Location Intelligence 2008: Maturing Market Players Look for New Relationships

By Adena Schutzberg

Last week Directions Media hosted its fifth Location Intelligence (LI) Conference in Santa Clara, California. The first one, Joe Francica noted in his introduction to the opening plenary, was called the "Directions on Business Intelligence and Location Technology Executive Seminar." The unwieldy name was dropped. The expected inevitable and quick merging of business intelligence and location technologies didn't happen. But, Francica concluded, things have come full circle a full five years later: now Oracle, IBM and Microsoft are acquiring and pushing forward both location and business intelligence, finally enabling a vision for more unified solutions.

After four iterations, Directions Media and conference attendees determined that Location Intelligence is a networking event, first and foremost. So this year, the opening session tackled networking, but with a location-based twist, and a bit of technical experimentation.

Indoor Positioning and Networking
Mike Agron, Directions Media, and Russ Chandler, Ubisense, show off how to exchange information using their RFID tags at the Location Intelligence Conference 2008 in Santa Clara.

The day before the event kickoff, staffers from Ubisense and Fish Software took a database of attendees, linked it to serial numbered RFID tags, and placed sensors (antennas on tripods spaced about every 20 feet and extending approximately 10 feet above the floor) in the plenary room and exhibit areas. The idea was to illustrate indoor location tracking and suggest how it might enable location-based marketing at a very large scale (in a very small area). Russ Chandler of Ubisense introduced the equipment, which uses ultrawideband (UWB), a radio technology that enables short, low power data bursts. The company's tags put out a signal every second which is received by one or more sensors in the area. That's how a person's or asset's location is determined. To show how it worked, Chandler had a staffer "beep" those who answered a pre-conference questionnaire with a particular response ("Why are you here?"). Attendees at each table noted those in proximity whose answers matched their own. Then, Chandler showed a distribution map of those in the room with a particular answer.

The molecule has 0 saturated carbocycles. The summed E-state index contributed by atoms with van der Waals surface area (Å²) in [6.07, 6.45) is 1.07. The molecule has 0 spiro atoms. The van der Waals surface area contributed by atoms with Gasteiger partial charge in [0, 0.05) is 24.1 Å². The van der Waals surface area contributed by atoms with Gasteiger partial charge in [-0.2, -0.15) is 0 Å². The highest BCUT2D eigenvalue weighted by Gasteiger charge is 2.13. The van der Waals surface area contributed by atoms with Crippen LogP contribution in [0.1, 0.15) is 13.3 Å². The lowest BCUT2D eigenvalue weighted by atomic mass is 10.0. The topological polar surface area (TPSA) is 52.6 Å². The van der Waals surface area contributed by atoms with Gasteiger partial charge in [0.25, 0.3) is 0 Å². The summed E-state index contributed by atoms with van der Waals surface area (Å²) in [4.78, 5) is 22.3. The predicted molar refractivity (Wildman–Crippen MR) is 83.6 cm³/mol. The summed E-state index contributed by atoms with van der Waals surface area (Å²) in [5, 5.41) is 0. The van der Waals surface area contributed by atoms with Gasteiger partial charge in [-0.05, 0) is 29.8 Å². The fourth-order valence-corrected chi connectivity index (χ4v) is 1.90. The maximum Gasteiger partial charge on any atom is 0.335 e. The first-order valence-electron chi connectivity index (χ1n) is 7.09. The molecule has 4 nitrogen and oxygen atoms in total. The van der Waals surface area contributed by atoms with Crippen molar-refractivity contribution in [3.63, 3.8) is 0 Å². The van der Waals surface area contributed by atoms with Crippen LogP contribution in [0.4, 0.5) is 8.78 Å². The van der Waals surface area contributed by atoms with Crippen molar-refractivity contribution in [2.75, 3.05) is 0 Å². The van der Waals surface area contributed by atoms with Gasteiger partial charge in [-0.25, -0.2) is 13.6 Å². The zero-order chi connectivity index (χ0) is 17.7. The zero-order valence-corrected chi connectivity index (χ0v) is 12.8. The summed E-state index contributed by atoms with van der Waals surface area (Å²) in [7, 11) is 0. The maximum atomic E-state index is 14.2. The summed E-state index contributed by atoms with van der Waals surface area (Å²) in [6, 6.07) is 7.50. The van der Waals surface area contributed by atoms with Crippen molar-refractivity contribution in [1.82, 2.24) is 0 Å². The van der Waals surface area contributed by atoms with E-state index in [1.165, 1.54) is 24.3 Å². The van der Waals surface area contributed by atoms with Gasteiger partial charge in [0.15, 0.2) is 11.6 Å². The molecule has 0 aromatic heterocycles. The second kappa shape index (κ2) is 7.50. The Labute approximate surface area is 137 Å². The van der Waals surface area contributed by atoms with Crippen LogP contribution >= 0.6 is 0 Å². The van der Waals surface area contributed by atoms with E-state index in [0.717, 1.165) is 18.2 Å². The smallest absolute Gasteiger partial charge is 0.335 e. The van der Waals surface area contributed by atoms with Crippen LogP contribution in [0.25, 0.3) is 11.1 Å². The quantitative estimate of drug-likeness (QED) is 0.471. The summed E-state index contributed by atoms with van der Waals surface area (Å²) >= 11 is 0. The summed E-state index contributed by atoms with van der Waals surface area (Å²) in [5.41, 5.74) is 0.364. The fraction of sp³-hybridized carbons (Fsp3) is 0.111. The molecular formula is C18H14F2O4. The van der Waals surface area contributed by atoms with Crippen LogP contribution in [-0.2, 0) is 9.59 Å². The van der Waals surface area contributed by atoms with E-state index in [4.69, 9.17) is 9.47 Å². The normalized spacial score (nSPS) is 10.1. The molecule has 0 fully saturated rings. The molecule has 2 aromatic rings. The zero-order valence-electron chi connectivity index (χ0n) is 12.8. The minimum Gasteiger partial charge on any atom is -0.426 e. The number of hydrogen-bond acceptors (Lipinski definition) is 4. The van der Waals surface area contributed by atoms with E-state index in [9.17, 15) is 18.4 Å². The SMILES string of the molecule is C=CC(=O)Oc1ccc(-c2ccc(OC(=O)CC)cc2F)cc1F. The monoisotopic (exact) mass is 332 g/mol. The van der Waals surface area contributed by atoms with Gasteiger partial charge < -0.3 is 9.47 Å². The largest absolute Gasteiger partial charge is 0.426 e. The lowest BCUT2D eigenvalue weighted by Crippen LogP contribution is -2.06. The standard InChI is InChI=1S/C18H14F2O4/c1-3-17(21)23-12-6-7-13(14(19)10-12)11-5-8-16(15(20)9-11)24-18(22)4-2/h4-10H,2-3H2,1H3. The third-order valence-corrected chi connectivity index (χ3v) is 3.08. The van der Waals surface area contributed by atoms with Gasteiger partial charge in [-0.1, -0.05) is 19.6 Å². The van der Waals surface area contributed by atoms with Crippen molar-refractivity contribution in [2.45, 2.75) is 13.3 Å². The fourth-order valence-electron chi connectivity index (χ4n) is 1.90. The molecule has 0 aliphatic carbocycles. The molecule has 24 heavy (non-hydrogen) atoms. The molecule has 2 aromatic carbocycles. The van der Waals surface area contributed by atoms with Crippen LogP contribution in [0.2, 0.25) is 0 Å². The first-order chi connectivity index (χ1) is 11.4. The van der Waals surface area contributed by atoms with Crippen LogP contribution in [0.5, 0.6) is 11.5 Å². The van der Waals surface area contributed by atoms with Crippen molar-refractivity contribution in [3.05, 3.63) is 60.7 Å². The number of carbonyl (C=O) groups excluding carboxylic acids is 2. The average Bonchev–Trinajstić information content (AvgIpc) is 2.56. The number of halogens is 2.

Mike Gilvar of Fish Software shared a few case studies of organizations using the technology in marketing projects. Fish provides marketing services to the U.S. Army for its recruiting events, which are basically huge indoor, hands-on tradeshows where attendees get to "play" Army. Fish provides information to recruiters gleaned from registration details as well as what career areas of the venue a visitor explores. The recruiter uses a hand-held device to "detect" a "high value target" (yes, that's the term for a visitor with a high likelihood of being recruited) when the person is near. The device then offers up specific appropriate "messaging" to spark a conversation.